14. Directors and supervisors involve me in the decisions that influence my work.
15. My immediate supervisor is very support of my work efforts and endeavors.
16. The planning done at this organization reflects the input of most of the people that
work there.
17. I cant make up my mind about whether the goals or my job are important to me.
18. My work has little or no influence on the lives or work of others.
19. I have more work than I can handle effectively.
20. My immediate supervisor rarely gives me information about my work performance.
21. I feel a high level of self-motivation to do my work.
22. This organizations policies and procedures are objective and workable.
23. I am leaving my job as soon as possible.
24. My work has clear beginnings and endings.
25. I feel inadequately compensated for my work.
26. The organizations philosophy and mission are clearly reflected in the way that
work is carried out.
27. I have no power or authority to accomplish my objectives or goals in my current
position.
28. My work is interesting.
29. My future is limited in my current position.
30. The leadership of this organization is competent.
31. I frequently feel that my work doesnt make any difference to anyone.

32. The activities and tasks of my work bring me only moderate enjoyment or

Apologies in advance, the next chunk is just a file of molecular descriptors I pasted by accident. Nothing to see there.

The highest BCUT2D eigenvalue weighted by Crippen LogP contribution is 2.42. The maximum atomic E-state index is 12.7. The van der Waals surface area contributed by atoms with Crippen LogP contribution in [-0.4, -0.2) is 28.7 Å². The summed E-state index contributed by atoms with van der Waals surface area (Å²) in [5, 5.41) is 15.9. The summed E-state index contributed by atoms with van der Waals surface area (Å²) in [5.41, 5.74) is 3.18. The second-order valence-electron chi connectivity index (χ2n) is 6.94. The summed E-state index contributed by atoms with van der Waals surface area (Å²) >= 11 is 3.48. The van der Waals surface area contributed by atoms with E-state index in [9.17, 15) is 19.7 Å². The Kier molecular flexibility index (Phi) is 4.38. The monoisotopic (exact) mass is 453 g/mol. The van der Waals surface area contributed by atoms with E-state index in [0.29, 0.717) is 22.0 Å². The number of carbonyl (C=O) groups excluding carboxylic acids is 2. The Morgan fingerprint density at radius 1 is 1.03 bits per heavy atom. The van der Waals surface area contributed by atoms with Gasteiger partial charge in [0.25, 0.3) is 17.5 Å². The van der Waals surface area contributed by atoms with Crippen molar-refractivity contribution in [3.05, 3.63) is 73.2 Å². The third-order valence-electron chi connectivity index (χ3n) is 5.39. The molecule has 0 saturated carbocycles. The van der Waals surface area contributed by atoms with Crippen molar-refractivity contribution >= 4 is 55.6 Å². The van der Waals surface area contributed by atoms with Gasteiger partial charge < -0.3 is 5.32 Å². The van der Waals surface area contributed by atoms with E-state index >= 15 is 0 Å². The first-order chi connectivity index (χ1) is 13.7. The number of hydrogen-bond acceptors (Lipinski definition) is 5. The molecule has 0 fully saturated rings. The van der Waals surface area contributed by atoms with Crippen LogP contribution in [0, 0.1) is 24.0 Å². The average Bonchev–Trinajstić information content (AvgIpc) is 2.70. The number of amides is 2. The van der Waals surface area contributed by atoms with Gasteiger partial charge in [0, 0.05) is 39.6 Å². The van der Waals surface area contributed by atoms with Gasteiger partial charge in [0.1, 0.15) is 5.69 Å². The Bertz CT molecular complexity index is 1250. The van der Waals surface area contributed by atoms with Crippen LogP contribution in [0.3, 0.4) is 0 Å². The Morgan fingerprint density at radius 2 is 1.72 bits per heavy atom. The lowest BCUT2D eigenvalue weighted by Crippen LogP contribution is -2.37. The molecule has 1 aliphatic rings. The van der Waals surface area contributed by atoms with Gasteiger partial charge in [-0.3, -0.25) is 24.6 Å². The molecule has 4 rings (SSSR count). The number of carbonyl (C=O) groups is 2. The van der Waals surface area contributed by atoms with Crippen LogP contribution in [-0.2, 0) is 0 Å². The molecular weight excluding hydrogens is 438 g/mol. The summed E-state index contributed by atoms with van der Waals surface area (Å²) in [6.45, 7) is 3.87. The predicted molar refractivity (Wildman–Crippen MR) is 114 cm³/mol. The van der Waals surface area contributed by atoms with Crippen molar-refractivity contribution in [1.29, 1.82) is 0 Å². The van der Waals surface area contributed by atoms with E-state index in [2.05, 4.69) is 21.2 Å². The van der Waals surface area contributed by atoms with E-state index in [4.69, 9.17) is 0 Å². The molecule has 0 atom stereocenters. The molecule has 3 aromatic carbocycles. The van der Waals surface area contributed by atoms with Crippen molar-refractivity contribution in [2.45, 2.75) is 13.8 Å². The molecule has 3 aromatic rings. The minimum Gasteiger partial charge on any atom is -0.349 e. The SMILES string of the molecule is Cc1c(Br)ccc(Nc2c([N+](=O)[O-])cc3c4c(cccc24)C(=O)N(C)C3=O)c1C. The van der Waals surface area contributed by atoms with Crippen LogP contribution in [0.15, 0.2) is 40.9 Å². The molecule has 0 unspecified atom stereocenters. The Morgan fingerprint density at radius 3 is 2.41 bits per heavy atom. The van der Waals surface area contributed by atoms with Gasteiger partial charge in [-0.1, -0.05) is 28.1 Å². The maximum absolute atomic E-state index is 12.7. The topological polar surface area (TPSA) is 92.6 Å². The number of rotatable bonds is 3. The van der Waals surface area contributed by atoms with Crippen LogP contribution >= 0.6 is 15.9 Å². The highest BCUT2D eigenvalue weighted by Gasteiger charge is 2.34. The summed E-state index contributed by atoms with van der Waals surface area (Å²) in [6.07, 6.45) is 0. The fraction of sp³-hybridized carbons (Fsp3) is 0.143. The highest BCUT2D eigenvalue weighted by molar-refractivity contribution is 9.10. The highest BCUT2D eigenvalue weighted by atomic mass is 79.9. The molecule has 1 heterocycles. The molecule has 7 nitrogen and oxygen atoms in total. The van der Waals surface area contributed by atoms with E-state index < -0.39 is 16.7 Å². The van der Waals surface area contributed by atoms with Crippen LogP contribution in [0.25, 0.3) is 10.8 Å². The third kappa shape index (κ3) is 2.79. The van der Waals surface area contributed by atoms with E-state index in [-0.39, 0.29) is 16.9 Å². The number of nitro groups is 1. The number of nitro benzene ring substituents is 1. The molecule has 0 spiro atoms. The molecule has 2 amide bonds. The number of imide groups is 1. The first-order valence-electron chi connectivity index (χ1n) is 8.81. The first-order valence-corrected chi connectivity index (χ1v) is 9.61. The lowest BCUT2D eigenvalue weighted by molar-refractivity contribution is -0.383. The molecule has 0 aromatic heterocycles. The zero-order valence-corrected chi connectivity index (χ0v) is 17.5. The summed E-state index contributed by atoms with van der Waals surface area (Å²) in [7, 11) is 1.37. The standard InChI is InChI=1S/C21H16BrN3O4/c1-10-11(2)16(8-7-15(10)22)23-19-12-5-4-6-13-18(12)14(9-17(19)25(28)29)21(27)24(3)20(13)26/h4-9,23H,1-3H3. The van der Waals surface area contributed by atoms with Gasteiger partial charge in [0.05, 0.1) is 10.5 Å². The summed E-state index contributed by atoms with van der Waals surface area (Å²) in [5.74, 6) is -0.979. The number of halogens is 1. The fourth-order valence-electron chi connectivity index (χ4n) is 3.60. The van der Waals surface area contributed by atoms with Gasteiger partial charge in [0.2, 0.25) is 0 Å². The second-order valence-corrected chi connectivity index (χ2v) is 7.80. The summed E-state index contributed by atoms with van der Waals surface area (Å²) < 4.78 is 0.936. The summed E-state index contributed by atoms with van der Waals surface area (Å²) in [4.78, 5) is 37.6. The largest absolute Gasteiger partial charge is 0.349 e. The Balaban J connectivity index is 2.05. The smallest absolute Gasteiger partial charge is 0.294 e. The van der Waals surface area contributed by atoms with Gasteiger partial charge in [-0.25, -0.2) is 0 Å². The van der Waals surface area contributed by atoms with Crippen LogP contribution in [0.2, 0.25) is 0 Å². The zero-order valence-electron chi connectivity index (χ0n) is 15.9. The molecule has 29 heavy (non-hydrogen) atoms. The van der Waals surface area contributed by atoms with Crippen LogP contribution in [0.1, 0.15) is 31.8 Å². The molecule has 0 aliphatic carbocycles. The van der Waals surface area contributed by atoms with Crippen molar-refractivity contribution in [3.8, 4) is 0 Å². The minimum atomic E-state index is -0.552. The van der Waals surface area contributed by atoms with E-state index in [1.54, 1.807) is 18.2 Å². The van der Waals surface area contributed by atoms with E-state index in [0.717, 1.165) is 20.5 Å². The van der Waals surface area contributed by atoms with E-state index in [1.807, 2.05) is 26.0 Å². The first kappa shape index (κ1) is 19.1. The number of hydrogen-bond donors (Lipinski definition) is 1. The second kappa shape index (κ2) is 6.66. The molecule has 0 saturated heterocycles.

satisfaction.
33. I control how my work is performed.
34. The day-to-day activities of this organization are supported by timely planning.
35. The goals of my job are very important to me.
36. I dont have enough work to do.
37. My immediate supervisor is antagonistic towards me.
38. I dont want to be associated with my colleagues at work.
39. This organizations policies and procedures are flexible enough to allow attainment
of goals.
40. I have great respect for my immediate supervisors capabilities and skills.
41. I lack the inner drive and motivation to do my work effectively.
42. I cant make up my mind about whether I should leave my job.
43. This organization has a well-articulated philosophy/mission that guides employees
in their work.
44. When management is considering a change in my areas of responsibility, I am
consulted and have input in the decision.
45. I have insufficient power and authority to accomplish my goals in my current
position.
46. The organizations mission is vague or unknown to me.
47. I have opportunities for personal growth and development in my work.
48. My future is good in my current position.
49. In this organization, planning involves most employees.
50. The activities and tasks of my work bring me enjoyment and satisfaction.

51. The leadership of this organization is effective.


52. The goals of my work are not important to me.
53. My work load is about right.
54. I have a clear sense of being personally accountable for the quality and quantity of
work that I do.
55. Even when given the opportunity, I have little association with my colleagues at
work.
56. The philosophy of this organization creates a positive work environment.
57. I am committed to my work.
58. Communication between me and my immediate supervisor is good.